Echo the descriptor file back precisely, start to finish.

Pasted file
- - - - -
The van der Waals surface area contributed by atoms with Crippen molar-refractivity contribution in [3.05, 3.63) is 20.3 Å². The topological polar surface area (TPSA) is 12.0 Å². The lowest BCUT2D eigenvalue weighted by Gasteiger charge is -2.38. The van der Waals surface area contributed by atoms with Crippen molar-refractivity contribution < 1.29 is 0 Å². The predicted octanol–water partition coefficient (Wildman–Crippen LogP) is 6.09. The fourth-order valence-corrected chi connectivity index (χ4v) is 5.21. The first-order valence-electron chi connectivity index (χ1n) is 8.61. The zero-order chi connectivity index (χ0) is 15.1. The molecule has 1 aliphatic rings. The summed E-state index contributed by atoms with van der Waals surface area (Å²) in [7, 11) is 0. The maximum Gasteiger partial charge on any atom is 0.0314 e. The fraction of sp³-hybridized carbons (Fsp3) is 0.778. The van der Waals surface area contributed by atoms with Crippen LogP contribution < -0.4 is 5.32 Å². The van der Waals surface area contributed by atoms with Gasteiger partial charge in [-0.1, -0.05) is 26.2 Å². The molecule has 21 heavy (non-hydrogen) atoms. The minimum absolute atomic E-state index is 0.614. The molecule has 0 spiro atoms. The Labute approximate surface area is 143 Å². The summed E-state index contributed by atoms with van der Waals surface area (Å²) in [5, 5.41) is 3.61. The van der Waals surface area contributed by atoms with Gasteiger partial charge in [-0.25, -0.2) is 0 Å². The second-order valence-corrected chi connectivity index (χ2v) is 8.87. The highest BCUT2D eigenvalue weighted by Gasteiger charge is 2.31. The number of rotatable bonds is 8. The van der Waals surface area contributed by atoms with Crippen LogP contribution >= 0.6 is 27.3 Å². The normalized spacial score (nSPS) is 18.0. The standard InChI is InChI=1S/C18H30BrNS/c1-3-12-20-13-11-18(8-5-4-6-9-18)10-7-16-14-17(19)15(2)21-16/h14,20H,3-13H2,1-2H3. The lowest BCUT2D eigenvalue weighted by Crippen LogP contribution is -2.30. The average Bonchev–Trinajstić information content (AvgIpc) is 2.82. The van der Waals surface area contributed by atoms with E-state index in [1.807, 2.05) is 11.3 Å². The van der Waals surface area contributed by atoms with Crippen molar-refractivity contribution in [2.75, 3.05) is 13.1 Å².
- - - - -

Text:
The van der Waals surface area contributed by atoms with Crippen molar-refractivity contribution in [3.05, 3.63) is 20.3 Å². The topological polar surface area (TPSA) is 12.0 Å². The lowest BCUT2D eigenvalue weighted by Gasteiger charge is -2.38. The van der Waals surface area contributed by atoms with Crippen molar-refractivity contribution < 1.29 is 0 Å². The predicted octanol–water partition coefficient (Wildman–Crippen LogP) is 6.09. The fourth-order valence-corrected chi connectivity index (χ4v) is 5.21. The first-order valence-electron chi connectivity index (χ1n) is 8.61. The zero-order chi connectivity index (χ0) is 15.1. The molecule has 1 aliphatic rings. The summed E-state index contributed by atoms with van der Waals surface area (Å²) in [7, 11) is 0. The maximum Gasteiger partial charge on any atom is 0.0314 e. The fraction of sp³-hybridized carbons (Fsp3) is 0.778. The van der Waals surface area contributed by atoms with Crippen LogP contribution < -0.4 is 5.32 Å². The van der Waals surface area contributed by atoms with Gasteiger partial charge in [-0.1, -0.05) is 26.2 Å². The molecule has 21 heavy (non-hydrogen) atoms. The minimum absolute atomic E-state index is 0.614. The molecule has 0 spiro atoms. The Labute approximate surface area is 143 Å². The summed E-state index contributed by atoms with van der Waals surface area (Å²) in [5, 5.41) is 3.61. The van der Waals surface area contributed by atoms with Gasteiger partial charge in [-0.25, -0.2) is 0 Å². The second-order valence-corrected chi connectivity index (χ2v) is 8.87. The highest BCUT2D eigenvalue weighted by Gasteiger charge is 2.31. The number of rotatable bonds is 8. The van der Waals surface area contributed by atoms with Crippen LogP contribution >= 0.6 is 27.3 Å². The normalized spacial score (nSPS) is 18.0. The standard InChI is InChI=1S/C18H30BrNS/c1-3-12-20-13-11-18(8-5-4-6-9-18)10-7-16-14-17(19)15(2)21-16/h14,20H,3-13H2,1-2H3. The lowest BCUT2D eigenvalue weighted by Crippen LogP contribution is -2.30. The average Bonchev–Trinajstić information content (AvgIpc) is 2.82. The van der Waals surface area contributed by atoms with E-state index in [1.807, 2.05) is 11.3 Å². The van der Waals surface area contributed by atoms with Crippen molar-refractivity contribution in [2.75, 3.05) is 13.1 Å².